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Polygamist Microsoft picks Amazon as latest Linux wife

Online retailer empties tills in Redmond pockets

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Amazon has agreed to a cross-licence patent deal with Microsoft over the online retail giant's use of technology in its Kindle e-reader product and Linux-based servers.

The financial tie-up, terms of which have been kept secret, is the latest in a series of agreements Microsoft has struck with vendors that use Linux in their products.

In March last year it signed an IP licensing deal with TomTom after the companies exchanged sue balls in court. The pair eventually agreed to play nice, much to the chagrin of many in the open source world.

Under the latest cross-licence patent deal, Amazon will pay Microsoft an undisclosed amount of cash, presumably to prevent the Windows and Office vendor from accusing the retailer of infringing its patents. However, legal threats were kept out of Microsoft's latest statement on its demands for payment.

"The agreement provides each company with access to the other’s patent portfolio and covers a broad range of products and technology, including coverage for Amazon’s popular e-reading device, Kindle™, which employs both open source and Amazon’s proprietary software components, and Amazon’s use of Linux-based servers," said Microsoft.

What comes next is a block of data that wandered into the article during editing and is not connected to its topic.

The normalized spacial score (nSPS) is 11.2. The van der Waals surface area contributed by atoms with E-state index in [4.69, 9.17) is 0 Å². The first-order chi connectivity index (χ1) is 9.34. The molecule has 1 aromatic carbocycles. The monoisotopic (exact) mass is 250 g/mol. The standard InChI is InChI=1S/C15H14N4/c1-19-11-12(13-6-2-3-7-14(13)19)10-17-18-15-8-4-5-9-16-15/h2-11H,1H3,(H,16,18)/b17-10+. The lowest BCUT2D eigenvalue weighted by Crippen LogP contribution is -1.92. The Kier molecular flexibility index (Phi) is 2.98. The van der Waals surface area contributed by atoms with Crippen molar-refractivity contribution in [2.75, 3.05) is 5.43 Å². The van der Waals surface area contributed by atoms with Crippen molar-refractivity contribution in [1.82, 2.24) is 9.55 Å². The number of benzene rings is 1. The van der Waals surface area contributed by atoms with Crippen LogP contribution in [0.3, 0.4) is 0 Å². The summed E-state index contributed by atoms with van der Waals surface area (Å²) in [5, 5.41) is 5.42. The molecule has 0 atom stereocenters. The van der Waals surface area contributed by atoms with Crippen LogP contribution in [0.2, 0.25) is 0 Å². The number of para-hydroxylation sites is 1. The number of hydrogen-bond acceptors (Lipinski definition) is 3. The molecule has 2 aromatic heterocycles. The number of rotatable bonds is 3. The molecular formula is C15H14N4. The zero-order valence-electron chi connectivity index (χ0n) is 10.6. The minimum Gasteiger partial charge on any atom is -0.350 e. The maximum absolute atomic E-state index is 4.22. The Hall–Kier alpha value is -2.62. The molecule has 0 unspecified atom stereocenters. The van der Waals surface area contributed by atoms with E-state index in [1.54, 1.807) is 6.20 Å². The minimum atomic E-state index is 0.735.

"Although specific terms of the agreement are confidential, Microsoft indicated that Amazon.com will pay Microsoft an undisclosed amount of money under the agreement."

In the past Redmond lawyers have claimed that free and open source software violated some 235 MS patents.

“Microsoft’s patent portfolio is the largest and strongest in the software industry, and this agreement demonstrates our mutual respect for intellectual property as well as our ability to reach pragmatic solutions to IP issues regardless of whether proprietary or open source software is involved,” said Microsoft deputy IP legal counsel Horacio Gutierrez.

The Linux Foundation's Jim Zemlin dimissed what some might view as Amazon making an unholy pact with Microsoft over patents.

"It is worth noting that most technology companies have invested heavily in patents and that a cross-licensing agreement is a non-news event. The fact that two entities with expensive stockpiles of outdated weapons felt the need to negotiate détente is not surprising," he wrote on his blog.

"Let’s avoid second-guessing and implication. There’s nothing to see here. We have real code to write." ®

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